Member and Joint Design Examples-LFD and SLD

Design of a truss member by the AASHTO LFD and SLD Specifications is illustrated in the following examples, The design includes a connection in a Warren truss in which splicing of a truss chord occurs within a joint. Some designers prefer to have the chord run continuously through the joint and be spliced adjacent to the joint. Satisfactory designs can be produced using either approach. Chords of trusses that do not have a diagonal framing into each joint, such as a Warren truss, are usually continuous through joints with a post or hanger. Thus, many of the chord members are usually two panels long. Because of limitations on plate size and length for shipping, handling, or fabrication, it is sometimes necessary, however, to splice the plates within the length of a member. Where this is necessary, common practice is to offset the splices in the plates so that only one plate is spliced at any cross section.

Load-Factor Design of Truss Chord

A chord of a truss is to be designed to withstand a factored compression load of 7,878 kips and a factored tensile load of 1,748 kips. Corresponding service loads are 4,422 kips compression and 391 kips tension. The structural steel is to have a specified minimum yield stress of 36 ksi. The member is 46 ft long and the slenderness factor K is to be taken as  unity. A preliminary design yields the cross section shown in Fig. 13.8. The section has the following properties:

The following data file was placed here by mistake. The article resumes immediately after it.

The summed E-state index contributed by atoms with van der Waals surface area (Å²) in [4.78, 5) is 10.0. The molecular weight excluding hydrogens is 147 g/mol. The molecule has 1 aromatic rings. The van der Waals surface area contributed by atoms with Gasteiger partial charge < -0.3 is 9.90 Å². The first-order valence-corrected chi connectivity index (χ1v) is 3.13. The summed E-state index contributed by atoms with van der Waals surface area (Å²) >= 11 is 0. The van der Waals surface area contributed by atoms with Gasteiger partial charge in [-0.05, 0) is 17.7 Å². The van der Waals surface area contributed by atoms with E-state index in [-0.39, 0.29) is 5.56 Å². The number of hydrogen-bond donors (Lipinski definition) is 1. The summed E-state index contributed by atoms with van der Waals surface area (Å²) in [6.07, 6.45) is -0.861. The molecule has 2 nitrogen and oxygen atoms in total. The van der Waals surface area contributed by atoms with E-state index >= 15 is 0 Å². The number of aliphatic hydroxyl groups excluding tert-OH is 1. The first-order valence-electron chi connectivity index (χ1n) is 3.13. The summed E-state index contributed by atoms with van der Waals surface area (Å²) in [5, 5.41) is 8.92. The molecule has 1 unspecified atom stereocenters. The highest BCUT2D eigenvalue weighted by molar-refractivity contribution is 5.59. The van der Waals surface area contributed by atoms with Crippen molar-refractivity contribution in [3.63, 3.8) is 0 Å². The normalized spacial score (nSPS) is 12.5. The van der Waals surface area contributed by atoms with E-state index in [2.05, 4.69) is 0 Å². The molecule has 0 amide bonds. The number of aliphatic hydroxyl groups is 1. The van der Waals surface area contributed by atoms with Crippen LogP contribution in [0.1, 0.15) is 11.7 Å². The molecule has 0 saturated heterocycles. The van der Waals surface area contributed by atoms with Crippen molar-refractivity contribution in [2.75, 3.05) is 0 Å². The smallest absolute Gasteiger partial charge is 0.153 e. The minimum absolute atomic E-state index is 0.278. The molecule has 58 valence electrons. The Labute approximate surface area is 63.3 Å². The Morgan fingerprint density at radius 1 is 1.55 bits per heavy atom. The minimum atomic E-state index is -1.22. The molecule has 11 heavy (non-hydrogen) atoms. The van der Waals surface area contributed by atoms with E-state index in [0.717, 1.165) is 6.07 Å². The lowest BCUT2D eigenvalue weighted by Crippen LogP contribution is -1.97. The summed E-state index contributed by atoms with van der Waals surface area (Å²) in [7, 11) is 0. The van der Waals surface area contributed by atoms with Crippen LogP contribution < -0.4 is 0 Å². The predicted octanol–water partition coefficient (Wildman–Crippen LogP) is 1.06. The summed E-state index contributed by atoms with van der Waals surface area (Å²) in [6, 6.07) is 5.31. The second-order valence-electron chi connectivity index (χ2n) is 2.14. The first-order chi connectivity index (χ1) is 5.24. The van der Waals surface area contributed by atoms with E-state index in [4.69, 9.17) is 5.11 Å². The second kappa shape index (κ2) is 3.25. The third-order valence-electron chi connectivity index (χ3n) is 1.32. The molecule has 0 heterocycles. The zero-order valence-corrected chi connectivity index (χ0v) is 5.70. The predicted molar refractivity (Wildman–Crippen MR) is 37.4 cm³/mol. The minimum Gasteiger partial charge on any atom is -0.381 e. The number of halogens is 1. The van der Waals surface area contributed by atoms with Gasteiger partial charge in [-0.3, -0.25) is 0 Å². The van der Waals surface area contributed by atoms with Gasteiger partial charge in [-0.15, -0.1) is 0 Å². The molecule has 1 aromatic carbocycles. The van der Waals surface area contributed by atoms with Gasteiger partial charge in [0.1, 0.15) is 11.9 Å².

Ten 11⁄4-in-dia. bolt holes are provided in each web at the section for the connections at joints. The welds joining the cover plates and webs are minimum size, 3⁄8 in, and are classified as AASHTO fatigue category B.

Although the AASHTO LFD Specification specifies a load factor for dead load of 1.30, the following computation uses 1.50 to allow for about 15% additional weight due to paint, diaphragms, weld metal and fasteners.
Compression in Chord from Factored Loads. The uniform stress on the section is

= 35.9 ksi

For the dead load of 0.98 kips / ft, the dead-load factor of 1.50, the 46-ft span, and a factor of 1/10 for continuity in bending, the dead-load bending moment is

Tension in Chord from Factored Loads. The following treatment is based on a composite of AASHTO SLD Specifications for the capacity of tension members, and other aspects from the AASHTO LFD Specifications. This is done because the AASHTO LFD Specifications have not been updated. Clearly, this is not in complete compliance with the AASHTO LFD Specifications. Based on the above, the tensile capacity will be the lesser of the yield strength times the design gross area, or 90% of the tensile strength times the net area. Both areas are defined below. For determinations of the design strength of the section, the effect of the bolt holes must be taken into account by deducting the area of the holes from the gross section area to obtain the net section area. Furthermore, the full gross area should not be used if the holes occupy more than 15% of the gross area. When they do, the excess above 15% of the holes not greater than 1-1⁄4 in in diameter, and all of area of larger holes, should be deducted

Service-Load Design of Truss Chord

The truss chord designed in Art. 13.10.1 by load-factor design and with the cross section shown in Fig. 13.8 is designed for service loads in the following, for illustrative purposes.
Properties of the section are given in Art 13.10.1.

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